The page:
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Phylogenies in EcologyA Guide to Concepts and Methods$
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Marc W. Cadotte and T. Jonathan Davies

Print publication date: 2016

Print ISBN-13: 9780691157689

Published to Princeton Scholarship Online: January 2018

DOI: 10.23943/princeton/9780691157689.001.0001

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Using Phylogenetic Information to Make Better Conservation Decisions

Using Phylogenetic Information to Make Better Conservation Decisions

Chapter:
(p.196) Chapter 9 Using Phylogenetic Information to Make Better Conservation Decisions
Source:
Phylogenies in Ecology
Author(s):

Marc W. Cadotte

T. Jonathan Davies

Publisher:
Princeton University Press
DOI:10.23943/princeton/9780691157689.003.0009

This chapter explains how phylogenetic information can be used to make better conservation decisions. Evidence shows that human-caused climate change is likely to be the dominant cause of extinction in the near future. Phylogeny can provide a powerful tool for aiding decision making in species conservation. The chapter first considers the importance of preserving evolutionary history by focusing on the tree of life, the phylogenetic tree connecting all living organisms that provides a powerful metaphor for conservation biology. It then examines phylogenetically based metrics for quantifying evolutionary history, including phylogenetic diversity for evaluating sites and evolutionary distinctiveness for comparing species. It also discusses the integration of evolutionary history with extinction probabilities for conservation prioritization using relative extinction risk to weight evolutionary distinctiveness, or EDGE (evolutionarily distinct and globally endangered). Finally, it describes how to prioritize biodiversity hotspots of evolutionary distinctiveness and how to apply metrics to conservation prioritization.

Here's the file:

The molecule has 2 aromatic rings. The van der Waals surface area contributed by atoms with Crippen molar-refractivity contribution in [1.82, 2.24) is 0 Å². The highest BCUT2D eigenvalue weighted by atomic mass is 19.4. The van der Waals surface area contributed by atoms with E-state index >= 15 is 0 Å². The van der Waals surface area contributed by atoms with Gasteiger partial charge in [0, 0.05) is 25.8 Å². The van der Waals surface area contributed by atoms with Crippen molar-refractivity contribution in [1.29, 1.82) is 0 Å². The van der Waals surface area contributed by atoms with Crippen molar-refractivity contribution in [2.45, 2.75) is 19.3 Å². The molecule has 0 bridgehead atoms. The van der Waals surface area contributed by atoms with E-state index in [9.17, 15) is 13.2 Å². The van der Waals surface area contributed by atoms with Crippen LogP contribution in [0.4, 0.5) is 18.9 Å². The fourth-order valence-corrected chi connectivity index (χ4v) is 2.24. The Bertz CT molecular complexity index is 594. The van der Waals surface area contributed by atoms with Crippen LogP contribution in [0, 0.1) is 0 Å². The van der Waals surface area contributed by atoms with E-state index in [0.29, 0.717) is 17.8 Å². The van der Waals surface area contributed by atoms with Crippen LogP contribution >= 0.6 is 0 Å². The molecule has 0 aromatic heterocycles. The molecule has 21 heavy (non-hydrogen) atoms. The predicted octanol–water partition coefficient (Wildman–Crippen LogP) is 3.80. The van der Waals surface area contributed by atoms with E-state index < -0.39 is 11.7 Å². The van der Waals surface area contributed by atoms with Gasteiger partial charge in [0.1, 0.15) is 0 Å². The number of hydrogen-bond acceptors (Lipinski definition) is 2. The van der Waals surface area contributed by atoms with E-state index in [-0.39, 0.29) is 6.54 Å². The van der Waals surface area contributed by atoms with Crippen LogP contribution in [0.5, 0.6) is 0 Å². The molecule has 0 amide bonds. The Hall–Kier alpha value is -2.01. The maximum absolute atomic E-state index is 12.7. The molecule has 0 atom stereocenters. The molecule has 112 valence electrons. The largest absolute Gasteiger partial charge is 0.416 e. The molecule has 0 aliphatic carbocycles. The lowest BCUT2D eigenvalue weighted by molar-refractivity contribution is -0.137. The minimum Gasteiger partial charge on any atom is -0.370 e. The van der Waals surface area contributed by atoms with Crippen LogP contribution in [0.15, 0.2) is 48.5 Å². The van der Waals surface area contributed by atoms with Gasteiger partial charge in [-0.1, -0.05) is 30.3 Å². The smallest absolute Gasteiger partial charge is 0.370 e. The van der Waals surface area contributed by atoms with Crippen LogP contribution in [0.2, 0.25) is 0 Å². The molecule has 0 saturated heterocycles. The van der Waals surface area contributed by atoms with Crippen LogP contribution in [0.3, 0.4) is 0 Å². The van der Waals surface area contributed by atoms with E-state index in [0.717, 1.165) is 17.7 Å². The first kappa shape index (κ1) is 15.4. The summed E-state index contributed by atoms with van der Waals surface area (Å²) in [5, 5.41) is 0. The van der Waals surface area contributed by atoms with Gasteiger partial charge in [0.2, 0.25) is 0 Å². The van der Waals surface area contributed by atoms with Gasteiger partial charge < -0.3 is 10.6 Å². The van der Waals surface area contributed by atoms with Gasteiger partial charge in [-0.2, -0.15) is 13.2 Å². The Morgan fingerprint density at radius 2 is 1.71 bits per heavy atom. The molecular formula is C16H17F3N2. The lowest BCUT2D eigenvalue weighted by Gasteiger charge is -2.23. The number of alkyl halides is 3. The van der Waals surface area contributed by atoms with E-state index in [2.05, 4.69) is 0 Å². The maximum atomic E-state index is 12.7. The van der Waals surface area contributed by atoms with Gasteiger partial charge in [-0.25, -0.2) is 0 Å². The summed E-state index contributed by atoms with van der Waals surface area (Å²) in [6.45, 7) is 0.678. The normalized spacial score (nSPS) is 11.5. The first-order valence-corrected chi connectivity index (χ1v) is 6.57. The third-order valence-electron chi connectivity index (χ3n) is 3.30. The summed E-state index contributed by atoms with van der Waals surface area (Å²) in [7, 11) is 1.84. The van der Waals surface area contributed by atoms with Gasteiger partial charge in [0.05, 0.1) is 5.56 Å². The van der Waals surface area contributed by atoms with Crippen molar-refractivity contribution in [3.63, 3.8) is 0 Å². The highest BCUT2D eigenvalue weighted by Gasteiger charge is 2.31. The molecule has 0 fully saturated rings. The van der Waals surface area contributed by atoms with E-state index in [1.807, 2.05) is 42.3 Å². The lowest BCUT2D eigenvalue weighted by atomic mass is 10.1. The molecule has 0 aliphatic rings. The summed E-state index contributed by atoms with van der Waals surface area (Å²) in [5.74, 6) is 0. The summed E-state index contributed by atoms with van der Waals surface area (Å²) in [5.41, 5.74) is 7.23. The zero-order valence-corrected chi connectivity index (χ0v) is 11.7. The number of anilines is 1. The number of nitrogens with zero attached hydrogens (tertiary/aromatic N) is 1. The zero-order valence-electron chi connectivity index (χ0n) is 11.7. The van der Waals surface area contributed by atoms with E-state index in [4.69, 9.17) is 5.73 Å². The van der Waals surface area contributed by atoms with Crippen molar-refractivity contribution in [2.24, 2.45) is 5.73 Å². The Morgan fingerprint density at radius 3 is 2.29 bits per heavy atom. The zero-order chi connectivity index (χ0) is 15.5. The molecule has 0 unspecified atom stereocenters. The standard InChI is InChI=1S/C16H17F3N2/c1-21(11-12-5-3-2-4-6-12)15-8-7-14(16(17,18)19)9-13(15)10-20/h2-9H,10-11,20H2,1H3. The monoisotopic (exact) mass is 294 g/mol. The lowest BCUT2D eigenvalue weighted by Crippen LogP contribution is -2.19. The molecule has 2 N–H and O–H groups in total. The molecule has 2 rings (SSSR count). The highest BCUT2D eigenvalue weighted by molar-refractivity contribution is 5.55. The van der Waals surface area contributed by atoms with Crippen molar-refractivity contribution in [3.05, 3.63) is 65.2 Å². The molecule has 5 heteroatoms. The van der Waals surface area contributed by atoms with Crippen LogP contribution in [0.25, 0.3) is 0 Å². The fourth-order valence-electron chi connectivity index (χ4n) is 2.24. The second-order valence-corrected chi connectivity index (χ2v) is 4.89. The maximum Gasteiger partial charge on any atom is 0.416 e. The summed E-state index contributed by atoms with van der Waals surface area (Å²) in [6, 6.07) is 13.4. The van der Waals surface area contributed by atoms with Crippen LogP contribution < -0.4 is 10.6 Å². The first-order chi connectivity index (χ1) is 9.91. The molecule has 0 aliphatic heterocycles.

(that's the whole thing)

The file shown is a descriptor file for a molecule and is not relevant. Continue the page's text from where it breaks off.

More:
Keywords:   climate change, extinction, phylogeny, evolutionary history, tree of life, conservation biology, phylogenetic diversity, evolutionary distinctiveness, biodiversity hotspots, species conservation

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